5 reasons IT pros should be paranoid

Secret data leaks, data centers on the brink -- and your career hanging in the balance

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IT paranoia No. 4: Gadget fever will infect your network

Remember that well-defined perimeter you established around your network to keep good data in and the bad guys out? It's melted like cotton candy in the mouth of a five-year-old. You can thank the Apple iPhone and its mobile cousins for breaching the great corporate barrier against personal smartphone use in the workplace environment.

"Mobile devices are coming at us faster than any technology since the rock," says Winn Schwartau, chairman of the board for Mobile Application Development Partners and founder of InfoWarCon. "It's scaring the bejesus out of IT organizations that do not know how many rogue devices they have connected to their network or how badly they are out of compliance. They're scared out of their minds about this."

[ Find out how best to manage your mobile infrastructure with the InfoWorld Mobile 2.0 Deep Dive Report | | Keep up on key mobile developments and insights with the Mobilize newsletter. ]

What can go wrong? Devices containing sensitive data can be lost, stolen, or compromised by malware. As with infected PCs or laptops, the entire network can be at risk.

"The app store is the best hostile code delivery system ever invented," says Schwartau.

Your options aren't pretty. Banning consumer devices in the work place? Good luck with that, says Scott Archibald, a managing director for Bender Consulting.

"Like it or not, mobile is a reality -- in both our personal and professional lives," says Archibald. "Many companies are still trying to implement policies and regulations that keep personal devices off the enterprise network. That's a dead end. Gen Y doesn't make a distinction between using a smartphone for personal reasons or professional reasons. The sooner policies are created and frameworks are implemented to positively integrate mobile technologies into the enterprise, the better."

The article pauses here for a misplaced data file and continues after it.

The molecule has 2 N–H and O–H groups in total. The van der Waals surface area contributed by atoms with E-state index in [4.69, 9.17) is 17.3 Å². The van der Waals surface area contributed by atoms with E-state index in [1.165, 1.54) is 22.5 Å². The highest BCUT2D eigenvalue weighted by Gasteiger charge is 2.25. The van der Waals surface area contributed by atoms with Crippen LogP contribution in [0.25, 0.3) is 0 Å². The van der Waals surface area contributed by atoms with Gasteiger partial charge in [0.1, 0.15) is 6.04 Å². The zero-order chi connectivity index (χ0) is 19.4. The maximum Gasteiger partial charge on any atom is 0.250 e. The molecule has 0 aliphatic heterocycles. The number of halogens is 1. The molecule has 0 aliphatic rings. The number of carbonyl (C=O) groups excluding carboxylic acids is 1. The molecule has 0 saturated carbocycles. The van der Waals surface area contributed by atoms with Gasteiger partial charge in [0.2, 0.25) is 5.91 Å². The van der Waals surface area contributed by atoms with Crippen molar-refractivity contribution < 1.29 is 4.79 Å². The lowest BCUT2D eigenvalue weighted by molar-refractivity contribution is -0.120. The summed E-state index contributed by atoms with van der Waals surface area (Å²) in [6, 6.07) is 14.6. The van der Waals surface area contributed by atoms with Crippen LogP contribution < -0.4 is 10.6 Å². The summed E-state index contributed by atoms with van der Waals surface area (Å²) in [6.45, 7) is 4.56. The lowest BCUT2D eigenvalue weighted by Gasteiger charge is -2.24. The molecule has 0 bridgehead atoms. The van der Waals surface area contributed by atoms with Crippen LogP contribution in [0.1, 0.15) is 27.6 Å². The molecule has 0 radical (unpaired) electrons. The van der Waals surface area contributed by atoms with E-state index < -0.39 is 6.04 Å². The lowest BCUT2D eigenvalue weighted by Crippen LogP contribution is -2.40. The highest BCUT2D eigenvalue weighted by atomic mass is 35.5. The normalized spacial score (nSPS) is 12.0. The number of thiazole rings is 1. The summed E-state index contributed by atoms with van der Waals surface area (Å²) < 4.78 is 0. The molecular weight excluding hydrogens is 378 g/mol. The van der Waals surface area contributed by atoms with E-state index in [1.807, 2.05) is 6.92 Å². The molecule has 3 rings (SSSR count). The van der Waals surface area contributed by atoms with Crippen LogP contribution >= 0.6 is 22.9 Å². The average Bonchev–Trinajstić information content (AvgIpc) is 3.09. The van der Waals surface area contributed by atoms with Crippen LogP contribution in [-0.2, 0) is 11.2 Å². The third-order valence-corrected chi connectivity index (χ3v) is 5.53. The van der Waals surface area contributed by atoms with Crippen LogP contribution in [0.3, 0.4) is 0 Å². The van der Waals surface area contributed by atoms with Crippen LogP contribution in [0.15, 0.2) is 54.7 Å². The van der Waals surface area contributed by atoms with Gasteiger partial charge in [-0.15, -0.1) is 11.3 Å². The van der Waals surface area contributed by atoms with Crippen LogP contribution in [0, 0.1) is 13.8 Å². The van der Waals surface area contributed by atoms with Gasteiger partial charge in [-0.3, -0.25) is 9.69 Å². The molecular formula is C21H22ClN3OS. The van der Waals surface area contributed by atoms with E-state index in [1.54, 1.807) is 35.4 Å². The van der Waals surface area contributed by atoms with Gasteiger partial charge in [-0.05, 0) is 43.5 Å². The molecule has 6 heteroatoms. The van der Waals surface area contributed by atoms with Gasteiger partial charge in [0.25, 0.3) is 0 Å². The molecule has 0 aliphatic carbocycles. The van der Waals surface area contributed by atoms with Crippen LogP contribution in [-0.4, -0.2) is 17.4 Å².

Issue secure devices to every employee? It's a costly option that probably still won't keep them from using their own devices if they can. Or you can expand the security of your enterprise by adding BlackBerry BES-like controls around these consumer devices that allow them to safely handle sensitive data via tools like encryption, secure tunnels for connecting to the Internet and the enterprise, content filtering, managed firewalls, and remote-wipe capability, says Schwartau.

"Absolutely no data should ever sit unprotected on a mobile device," says Dan Zeck, CTO for Antenna Software, a mobile enterprise solutions vendor. "A minimum of two-factor authentication with a timeout to reset the log-in should be required for any mobile-based application. This would help mitigate the issue of stealing data sitting on any device."

Even then you run the risk of data pollution, where employees inadvertently share sensitive corporate information over a public network.

"The introduction of multifunctional advanced devices is yet another example of why the perimeter extends no further than each individual device," notes Steve Santorelli, director of global outreach for Team Cymru (pronounced "kum-ree"), a nonprofit Net security research team. "What keeps me up at night is all the stuff that goes on unnoticed day in and day out right under our noses." The insider is you, and you may not even know it.

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